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Old 24-08-2012, 14:40   #31
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Re: Manual Bilge Pumps Obsolete?

Originally Posted by gjordan View Post
The OPs question is a legitemate one.......
I see that almost all offshore racing rules require a manual bilge pump that can be handled from the helm.
I kinda think so too. Makes me wonder some things.

What kind of sailing are we talking about?

If you have a big hole it won't help right? So if the big hole is plugged with SVTwilights patches and the bucket takes it down to the floorboards, then what is left in the bilge is of no real safety concern is it? Just a nuisance??

I wonder about the racing rule and what has actually happened out there. I bet it would be really hard to find out what the instances of manual pump use is compared to say, finding the corroded wire on the electric and doing a quick fix or snapping in the spare?? I bet all that is going to be pretty anecdotal.

What is the number of boats that had enough water to kill electric that actually survived because of the use of a manual pump? I don't have a clue. Seems it is always a fire dept. or CG dropping a pump or something like that when I read the story??

Even with a manual, I am having trouble envisioning being able to pump with one arm and stop a leak with the other, even if I could move the pump around.

If the pump can be moved around then when it is pumped, does it move around?

Pumping 500 gal in two minutes? This I gotta see!

It is amazing how much space a nice big pump takes up once you add all the hose, strum box and pump handle.

Sorta like the paper charts thread.

Makes me wonder.

Who knows what is next.
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Old 24-08-2012, 15:20   #32
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Re: Manual Bilge Pumps Obsolete?

Originally Posted by Paul L View Post
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Old 24-08-2012, 16:22   #33
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Re: Manual Bilge Pumps Obsolete?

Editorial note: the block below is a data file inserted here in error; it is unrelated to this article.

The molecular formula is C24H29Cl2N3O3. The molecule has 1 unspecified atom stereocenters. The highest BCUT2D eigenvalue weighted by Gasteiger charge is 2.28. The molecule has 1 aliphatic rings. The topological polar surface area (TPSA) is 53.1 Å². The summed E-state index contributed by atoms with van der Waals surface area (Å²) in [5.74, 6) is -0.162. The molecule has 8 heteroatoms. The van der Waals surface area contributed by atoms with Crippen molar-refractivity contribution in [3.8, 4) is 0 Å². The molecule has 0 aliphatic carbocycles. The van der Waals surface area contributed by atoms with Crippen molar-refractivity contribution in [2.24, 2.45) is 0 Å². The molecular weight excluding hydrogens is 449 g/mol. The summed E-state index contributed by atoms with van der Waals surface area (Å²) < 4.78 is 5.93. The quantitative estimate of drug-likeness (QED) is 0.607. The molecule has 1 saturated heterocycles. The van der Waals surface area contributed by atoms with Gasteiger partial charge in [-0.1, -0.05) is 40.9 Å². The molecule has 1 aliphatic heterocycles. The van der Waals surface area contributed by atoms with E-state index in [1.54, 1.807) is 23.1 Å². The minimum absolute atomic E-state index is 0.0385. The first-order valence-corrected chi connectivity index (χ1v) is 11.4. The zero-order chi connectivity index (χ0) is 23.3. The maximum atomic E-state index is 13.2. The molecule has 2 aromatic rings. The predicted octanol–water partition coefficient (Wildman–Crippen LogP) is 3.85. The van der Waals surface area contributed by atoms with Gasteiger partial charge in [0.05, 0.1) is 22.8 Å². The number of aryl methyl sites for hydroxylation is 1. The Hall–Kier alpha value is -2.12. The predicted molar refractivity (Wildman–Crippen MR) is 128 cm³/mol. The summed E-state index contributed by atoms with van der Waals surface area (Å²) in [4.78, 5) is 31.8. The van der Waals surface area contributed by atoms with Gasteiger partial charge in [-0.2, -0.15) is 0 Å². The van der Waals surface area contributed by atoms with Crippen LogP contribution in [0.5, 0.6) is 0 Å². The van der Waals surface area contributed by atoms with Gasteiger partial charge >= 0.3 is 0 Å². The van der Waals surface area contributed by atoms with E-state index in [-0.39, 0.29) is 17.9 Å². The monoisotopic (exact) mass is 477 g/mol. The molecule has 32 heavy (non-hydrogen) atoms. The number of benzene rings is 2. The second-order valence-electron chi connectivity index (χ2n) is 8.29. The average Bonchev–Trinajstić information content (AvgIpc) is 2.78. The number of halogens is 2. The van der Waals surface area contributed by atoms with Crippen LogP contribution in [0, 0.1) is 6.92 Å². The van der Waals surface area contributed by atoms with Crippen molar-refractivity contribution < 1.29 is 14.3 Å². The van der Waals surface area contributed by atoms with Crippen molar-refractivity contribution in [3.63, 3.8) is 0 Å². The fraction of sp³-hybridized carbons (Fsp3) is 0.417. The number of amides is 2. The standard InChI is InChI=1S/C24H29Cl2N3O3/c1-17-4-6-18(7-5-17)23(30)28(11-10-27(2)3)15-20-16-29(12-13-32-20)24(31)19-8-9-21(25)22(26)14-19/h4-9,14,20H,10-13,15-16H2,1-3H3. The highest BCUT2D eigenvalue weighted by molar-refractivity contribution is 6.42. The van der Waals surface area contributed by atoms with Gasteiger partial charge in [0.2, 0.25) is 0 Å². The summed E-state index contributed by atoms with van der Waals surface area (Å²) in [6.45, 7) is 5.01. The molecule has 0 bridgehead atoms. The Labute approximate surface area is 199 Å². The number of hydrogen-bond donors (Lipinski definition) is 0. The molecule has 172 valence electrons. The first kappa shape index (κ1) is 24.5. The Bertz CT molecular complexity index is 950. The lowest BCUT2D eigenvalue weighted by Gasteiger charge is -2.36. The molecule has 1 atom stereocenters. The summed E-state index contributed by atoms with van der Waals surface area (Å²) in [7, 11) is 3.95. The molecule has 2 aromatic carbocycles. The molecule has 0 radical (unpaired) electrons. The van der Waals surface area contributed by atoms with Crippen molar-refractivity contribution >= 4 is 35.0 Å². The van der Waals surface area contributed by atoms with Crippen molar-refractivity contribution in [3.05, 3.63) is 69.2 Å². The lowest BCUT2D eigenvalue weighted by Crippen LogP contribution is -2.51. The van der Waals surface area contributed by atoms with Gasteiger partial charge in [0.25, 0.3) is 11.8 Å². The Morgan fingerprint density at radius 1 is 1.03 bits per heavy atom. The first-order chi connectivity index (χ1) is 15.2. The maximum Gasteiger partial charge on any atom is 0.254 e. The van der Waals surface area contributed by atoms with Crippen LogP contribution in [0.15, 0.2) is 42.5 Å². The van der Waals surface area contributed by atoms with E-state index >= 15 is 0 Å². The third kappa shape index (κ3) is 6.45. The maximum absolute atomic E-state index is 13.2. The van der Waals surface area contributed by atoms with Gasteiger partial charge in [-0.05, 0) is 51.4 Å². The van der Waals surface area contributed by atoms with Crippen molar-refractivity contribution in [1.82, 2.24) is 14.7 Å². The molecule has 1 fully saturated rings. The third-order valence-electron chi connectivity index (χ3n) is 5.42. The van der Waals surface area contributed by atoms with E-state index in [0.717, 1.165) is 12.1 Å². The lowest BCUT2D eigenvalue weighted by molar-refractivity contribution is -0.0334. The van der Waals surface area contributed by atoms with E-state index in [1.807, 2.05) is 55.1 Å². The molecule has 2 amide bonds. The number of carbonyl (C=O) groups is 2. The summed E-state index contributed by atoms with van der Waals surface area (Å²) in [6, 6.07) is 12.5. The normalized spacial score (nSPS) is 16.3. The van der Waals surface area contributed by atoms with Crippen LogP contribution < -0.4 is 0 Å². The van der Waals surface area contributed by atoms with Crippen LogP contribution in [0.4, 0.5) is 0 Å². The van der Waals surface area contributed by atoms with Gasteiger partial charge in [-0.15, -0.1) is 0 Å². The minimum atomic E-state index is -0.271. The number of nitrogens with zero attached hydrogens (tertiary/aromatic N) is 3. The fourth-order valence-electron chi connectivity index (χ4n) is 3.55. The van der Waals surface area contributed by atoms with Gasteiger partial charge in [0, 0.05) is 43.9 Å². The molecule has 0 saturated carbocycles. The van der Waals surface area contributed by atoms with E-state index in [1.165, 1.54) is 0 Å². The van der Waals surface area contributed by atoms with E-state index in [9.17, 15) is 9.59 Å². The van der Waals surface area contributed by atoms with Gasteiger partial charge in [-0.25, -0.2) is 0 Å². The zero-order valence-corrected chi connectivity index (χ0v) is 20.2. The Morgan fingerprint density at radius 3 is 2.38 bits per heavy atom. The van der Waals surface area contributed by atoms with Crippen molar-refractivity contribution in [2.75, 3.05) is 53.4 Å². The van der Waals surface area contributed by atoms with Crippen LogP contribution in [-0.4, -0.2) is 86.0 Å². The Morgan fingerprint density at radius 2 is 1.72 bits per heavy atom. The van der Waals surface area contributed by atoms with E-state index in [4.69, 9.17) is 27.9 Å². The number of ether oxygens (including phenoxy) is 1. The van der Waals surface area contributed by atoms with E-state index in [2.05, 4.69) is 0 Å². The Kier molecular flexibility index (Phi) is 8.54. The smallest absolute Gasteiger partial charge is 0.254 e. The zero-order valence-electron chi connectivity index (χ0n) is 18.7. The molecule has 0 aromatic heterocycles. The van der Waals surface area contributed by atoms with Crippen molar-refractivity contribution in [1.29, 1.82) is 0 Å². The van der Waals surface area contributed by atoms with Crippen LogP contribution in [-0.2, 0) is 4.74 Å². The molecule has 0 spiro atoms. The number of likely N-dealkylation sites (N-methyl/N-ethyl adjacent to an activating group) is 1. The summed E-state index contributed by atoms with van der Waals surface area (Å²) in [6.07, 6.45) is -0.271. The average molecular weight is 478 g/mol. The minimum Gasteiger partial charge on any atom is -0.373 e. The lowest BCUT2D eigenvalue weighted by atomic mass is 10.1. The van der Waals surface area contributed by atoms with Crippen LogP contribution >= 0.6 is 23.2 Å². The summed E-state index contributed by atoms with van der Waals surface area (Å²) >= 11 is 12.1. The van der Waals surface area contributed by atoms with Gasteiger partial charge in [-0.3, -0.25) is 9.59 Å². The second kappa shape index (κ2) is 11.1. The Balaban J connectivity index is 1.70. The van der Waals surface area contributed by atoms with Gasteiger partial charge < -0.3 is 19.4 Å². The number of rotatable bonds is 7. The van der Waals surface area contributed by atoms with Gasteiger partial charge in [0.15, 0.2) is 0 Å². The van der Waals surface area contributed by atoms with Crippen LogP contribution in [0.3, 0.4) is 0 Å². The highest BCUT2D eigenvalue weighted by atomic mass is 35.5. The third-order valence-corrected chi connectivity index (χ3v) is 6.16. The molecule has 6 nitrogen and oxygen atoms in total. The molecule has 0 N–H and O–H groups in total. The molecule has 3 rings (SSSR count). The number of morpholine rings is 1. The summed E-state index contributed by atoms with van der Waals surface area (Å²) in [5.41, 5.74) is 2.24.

I had a classic case of why you need a manual bilge pump. In the 90s, I delivered a brand new Tayana 47 from San Francisco to Oregon. When going over this boat with the Yacht Broker, I asked where the manual bilge pump was , and he laughed and said that all we needed were tapes for the VCR to watch all the way to Oregon. He did show me the pump which was mounted under the galley sole. You needed to lift a floor board and sit on the floor next to the opening to use the pump. We left the bay and the first thing that happened was the autopilot ripped off of its mountings in the lazzeret. OK there were 3 of us , so that was not a problem. The first 6 or 8 hours we checked the bilge every hour. After that we checked at each watch change. Everything was a normal upwind motorsail and we were doing fine. The second day got much rougher but we were still making progress so we carried on. I went off watch and checked the bilge and OH SH@% the water was almost to the floor boards. I turned on the electric bilge pump and started scrambling around trying to find the source of the water. It took about 10 minutes and the electric pump packed up. There was so much sawdust in the bilge that it clogged. I cleaned it and was still trying to locate the leak when it packed up again. At this point I told the crew to turn around and go back to a little cove that we had passed about 10 miles back. This time I could not get the electric pump to work again, so I lifted the floor board and started to hand pump. It was an awful position to work in but I had no choice. The manual pump clogged and was cleaned 3 or 4 times before we got to the anchorage. One of the crew and I traded searching for the leak and pumping and could find nothing and we were gaining on the water level. We anchored an hour or so before dark and finished pumping the bilge dry with no idea where the water had come from. A big meal and a good nights sleep(with an anchor watch) and in the morning we discovered that the hatch to the anchor well on the fordeck had nice lips to catch any water that came through and drains that were supposed to drain that water overboard, but nobody had hooked them up. They drained straight into the bilge. Had we been 500 miles off shore with an electric pump that burned up before it made any dent in the water level, we would have been doing the bucket brigade when the water got high enough to do that(which would have drowned the engine). Thank heavens for a manual pump , even though it was in a horrible spot, it worked when the electric one failed. This was in a brand new 1/3 million dollar boat that should not have had these problems, but it proves that sh%$ happens and you need the basics.____another of my long winded 2 cents worth.____Grant.

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bilge, bilge pump

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